*Mathematics and the Physical World*, "Explanation Versus Description," introduces the reader to the birth of modern science.

"Nor should it be considered rash not to be satisfied with those opinions which have become common. No one should be scorned in physical disputes for not holding on to the opinions which happen to please other people best." -- Galileo

And there's yet another name that needs no further introduction. As we see, Kline credits the 17th century Italian physicist Galileo Galilei as the father of modern science:

"Descartes and Fermat [Pierre de Fermat, mentioned several times on the blog before -- dw] created one of the key mathematical toolds for the develoment of modern science. Galileo Galilei created modern science."

Kline describes how Galileo radically changed the way people thought about the world. Ever since the days of Aristotle, educated Europeans assumed that there were only four elements -- air, fire, earth, and water -- and that objects fell because each element was seeking out its natural place, which for solid objects (earth) was the ground.

But Galileo challenged these notions. Kline writes:

"Galileo decided that he would seek descriptions of

*how*things worked rather than explanations of

*why*they worked or what purpose they served."

Although Kline introduces us to some of Galileo's early experiments, his most famous experiment of all will have to wait for tomorrow's chapter.

Today is Day 154 according to the blog calendar, which is based on one of my districts. According to the other district, today is Day 160. At the school where I will teach in the fall, today is Day 152.

Question 11 of the PARCC Practice Exam is on rotations -- but a different sort of rotation:

Question 11 of the PARCC Practice Exam is on rotations -- but a different sort of rotation:

11. Each of the two-dimensional figures shown will be rotated 360 degrees about the respective line, creating a three-dimensional figure.

Drag the appropriate two-dimensional figure to identify the correct representation of the resulting three-dimensional figure.

(Here are the 2D figures: a circle not intersecting the axis of rotation, a semicircle whose diameter lies on the axis, a rectangle whose length is on the axis, and a right triangle whose leg is on the axis. Here are the 3D figures: a torus, a cone, a cylinder, and a sphere.)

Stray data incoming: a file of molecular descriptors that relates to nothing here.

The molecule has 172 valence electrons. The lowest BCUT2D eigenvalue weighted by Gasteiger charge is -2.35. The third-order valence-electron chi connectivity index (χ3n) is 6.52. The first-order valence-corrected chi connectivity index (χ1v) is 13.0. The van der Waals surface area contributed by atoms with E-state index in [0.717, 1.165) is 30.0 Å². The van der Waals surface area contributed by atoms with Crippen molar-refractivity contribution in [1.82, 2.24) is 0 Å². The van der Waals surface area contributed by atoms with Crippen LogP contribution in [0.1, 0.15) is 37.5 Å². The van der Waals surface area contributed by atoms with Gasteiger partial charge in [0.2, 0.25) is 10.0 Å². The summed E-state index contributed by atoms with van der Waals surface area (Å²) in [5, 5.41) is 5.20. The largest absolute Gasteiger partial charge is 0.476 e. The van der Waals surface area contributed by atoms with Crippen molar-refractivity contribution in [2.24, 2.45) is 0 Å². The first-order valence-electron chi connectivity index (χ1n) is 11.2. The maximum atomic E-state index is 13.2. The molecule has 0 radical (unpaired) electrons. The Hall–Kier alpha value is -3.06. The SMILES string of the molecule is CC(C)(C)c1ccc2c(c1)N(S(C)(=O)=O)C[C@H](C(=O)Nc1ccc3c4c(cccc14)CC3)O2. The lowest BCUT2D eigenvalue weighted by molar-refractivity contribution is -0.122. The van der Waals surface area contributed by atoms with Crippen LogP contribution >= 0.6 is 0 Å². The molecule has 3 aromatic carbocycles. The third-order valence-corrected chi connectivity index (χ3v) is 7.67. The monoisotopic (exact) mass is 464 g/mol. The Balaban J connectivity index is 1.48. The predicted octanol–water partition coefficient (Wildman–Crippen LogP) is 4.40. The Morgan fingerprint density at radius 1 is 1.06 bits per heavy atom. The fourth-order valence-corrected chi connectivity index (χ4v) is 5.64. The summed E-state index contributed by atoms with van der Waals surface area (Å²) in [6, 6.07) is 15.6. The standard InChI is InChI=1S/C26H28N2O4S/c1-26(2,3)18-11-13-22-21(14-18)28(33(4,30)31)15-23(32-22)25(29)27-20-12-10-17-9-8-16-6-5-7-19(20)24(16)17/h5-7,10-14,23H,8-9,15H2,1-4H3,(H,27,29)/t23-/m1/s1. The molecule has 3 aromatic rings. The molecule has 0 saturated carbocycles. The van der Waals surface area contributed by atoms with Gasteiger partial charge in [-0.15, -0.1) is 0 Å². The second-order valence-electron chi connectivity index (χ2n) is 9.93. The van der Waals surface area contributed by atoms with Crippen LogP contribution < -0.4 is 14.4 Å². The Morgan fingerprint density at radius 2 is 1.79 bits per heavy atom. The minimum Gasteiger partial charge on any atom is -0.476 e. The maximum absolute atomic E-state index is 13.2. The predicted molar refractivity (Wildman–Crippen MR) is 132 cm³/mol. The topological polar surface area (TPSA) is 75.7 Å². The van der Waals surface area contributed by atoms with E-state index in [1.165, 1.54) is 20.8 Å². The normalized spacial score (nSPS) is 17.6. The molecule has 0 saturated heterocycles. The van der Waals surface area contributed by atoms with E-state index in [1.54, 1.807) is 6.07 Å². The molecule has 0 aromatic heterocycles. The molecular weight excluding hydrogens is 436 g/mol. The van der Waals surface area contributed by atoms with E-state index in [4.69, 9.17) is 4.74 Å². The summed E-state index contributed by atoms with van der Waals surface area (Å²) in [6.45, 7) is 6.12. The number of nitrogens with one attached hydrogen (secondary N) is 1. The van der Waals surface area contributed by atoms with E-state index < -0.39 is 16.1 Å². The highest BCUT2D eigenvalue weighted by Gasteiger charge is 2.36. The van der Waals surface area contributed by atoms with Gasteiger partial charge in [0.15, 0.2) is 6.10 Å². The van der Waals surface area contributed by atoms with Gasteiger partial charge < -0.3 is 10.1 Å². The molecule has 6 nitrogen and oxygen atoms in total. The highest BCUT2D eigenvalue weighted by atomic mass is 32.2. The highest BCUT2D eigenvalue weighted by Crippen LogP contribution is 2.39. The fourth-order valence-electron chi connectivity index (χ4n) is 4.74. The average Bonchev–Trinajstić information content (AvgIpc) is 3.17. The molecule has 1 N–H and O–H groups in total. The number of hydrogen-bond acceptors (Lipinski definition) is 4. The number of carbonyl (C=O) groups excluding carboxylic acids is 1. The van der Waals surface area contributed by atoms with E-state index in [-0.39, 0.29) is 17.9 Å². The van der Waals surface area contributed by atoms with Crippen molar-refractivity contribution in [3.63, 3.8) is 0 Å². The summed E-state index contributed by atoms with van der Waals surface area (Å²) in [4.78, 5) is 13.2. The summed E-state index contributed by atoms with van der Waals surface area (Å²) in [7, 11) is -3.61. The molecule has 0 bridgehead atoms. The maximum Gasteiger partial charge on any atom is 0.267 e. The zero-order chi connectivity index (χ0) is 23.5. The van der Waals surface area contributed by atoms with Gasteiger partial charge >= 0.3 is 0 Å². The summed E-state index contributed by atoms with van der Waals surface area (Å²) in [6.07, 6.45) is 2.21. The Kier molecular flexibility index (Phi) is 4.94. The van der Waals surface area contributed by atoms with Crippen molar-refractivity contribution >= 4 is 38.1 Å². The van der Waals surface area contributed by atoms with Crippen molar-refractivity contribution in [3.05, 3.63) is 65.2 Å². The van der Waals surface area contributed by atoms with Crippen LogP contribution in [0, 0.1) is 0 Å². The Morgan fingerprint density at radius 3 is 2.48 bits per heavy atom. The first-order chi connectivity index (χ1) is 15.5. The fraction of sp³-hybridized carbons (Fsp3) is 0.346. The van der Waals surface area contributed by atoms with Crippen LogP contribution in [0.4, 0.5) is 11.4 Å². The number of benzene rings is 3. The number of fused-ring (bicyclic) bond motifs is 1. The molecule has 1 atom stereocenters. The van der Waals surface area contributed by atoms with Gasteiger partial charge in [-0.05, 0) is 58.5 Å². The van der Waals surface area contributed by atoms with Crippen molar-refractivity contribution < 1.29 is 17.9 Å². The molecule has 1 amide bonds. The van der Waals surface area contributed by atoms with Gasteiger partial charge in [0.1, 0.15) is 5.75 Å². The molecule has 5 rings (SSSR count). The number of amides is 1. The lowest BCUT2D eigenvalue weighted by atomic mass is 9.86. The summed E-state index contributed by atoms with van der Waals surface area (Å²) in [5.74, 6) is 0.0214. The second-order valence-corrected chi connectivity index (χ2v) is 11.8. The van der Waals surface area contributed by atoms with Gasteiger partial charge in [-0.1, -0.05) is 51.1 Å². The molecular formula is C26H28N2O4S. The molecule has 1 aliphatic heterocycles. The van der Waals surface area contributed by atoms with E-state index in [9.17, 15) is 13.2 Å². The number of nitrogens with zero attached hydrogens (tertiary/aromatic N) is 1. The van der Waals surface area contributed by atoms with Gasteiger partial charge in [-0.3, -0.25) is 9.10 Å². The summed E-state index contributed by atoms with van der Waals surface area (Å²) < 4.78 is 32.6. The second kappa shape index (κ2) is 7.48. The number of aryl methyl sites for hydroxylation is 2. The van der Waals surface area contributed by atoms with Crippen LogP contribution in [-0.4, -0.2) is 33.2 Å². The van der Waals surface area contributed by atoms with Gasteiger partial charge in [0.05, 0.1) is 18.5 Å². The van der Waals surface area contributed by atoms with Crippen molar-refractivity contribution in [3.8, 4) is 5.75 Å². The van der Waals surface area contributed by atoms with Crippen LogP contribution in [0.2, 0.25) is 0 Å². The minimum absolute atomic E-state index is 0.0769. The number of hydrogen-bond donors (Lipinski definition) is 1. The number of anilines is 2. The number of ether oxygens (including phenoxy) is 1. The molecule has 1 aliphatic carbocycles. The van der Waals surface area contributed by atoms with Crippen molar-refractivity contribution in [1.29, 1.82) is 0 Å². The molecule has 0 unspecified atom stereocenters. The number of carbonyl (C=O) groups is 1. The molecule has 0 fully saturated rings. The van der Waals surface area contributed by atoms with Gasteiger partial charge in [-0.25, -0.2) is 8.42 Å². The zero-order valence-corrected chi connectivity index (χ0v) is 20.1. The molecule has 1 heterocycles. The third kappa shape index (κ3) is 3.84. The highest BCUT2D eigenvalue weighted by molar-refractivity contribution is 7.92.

There was a question like this on last year's practice PARCC. Here are the correct matches -- the circle creates the torus, the triangle generates the cone, the rectangle creates the cylinder, and the semicircle generates the sphere.

There are several things going on in this question. First of all, this is the only problem on the PARCC where transformations are performed in 3D. Recall that just as the mirror of a reflection is a line in 2D and a plane in 3D, the center of a rotation is a point in 2D and a line (axis) in 3D. This is why we are given a line to rotate about, rather than a point.

Second, our rotations are actually producing a new solid. This is called a

Only one solid of revolution appears in the U of Chicago text, and I mentioned it a month and a half ago -- Lesson 10-7, Question 15. In this case, a right triangle is rotated -- its axis is the line containing one of its legs -- to form a cone. But this problem tells us that the solid is a cone -- the students' task is to find its volume, if the length of the other leg and the the hypotenuse are given. If the given figure had been a rectangle, then the solid would have been a cylinder rather than a cone. I wonder whether Question 11 on the PARCC would be more palatable to traditionalists if the dimensions of the rectangle were given and students had to find the volume of the cylinder.

*solid of revolution*. Notice that tomorrow, many Calculus BC students will be struggling to calculate the volumes of solids of revolution as they take their AP test. And as we found out last year, identifying solids of revolution appears on the PARCC Geometry test.Only one solid of revolution appears in the U of Chicago text, and I mentioned it a month and a half ago -- Lesson 10-7, Question 15. In this case, a right triangle is rotated -- its axis is the line containing one of its legs -- to form a cone. But this problem tells us that the solid is a cone -- the students' task is to find its volume, if the length of the other leg and the the hypotenuse are given. If the given figure had been a rectangle, then the solid would have been a cylinder rather than a cone. I wonder whether Question 11 on the PARCC would be more palatable to traditionalists if the dimensions of the rectangle were given and students had to find the volume of the cylinder.

**PARCC Practice Test Question 11**

**U of Chicago Correspondence: Lesson 10-7, Volumes of Pyramids and Cones**

**Key Theorem: none**

**Common Core Standard:**

CCSS.MATH.CONTENT.HSG.GMD.B.4

Identify the shapes of two-dimensional cross-sections of three-dimensional objects, and identify three-dimensional objects generated by rotations of two-dimensional objects.

Identify the shapes of two-dimensional cross-sections of three-dimensional objects, and identify three-dimensional objects generated by rotations of two-dimensional objects.

**Commentary: The only question relevant to solids of revolution is Question 15, and it rotates a triangle to form a cone, rather than a rectangle to form a cylinder. Another U of Chicago section that may be relevant to the first part of the above standard is Section 9-4, which is on "Plane Sections" (cross-sections). On this blog, we jumped around Chapters 9 and 10, so Section 9-4 may not have been adequately covered.**
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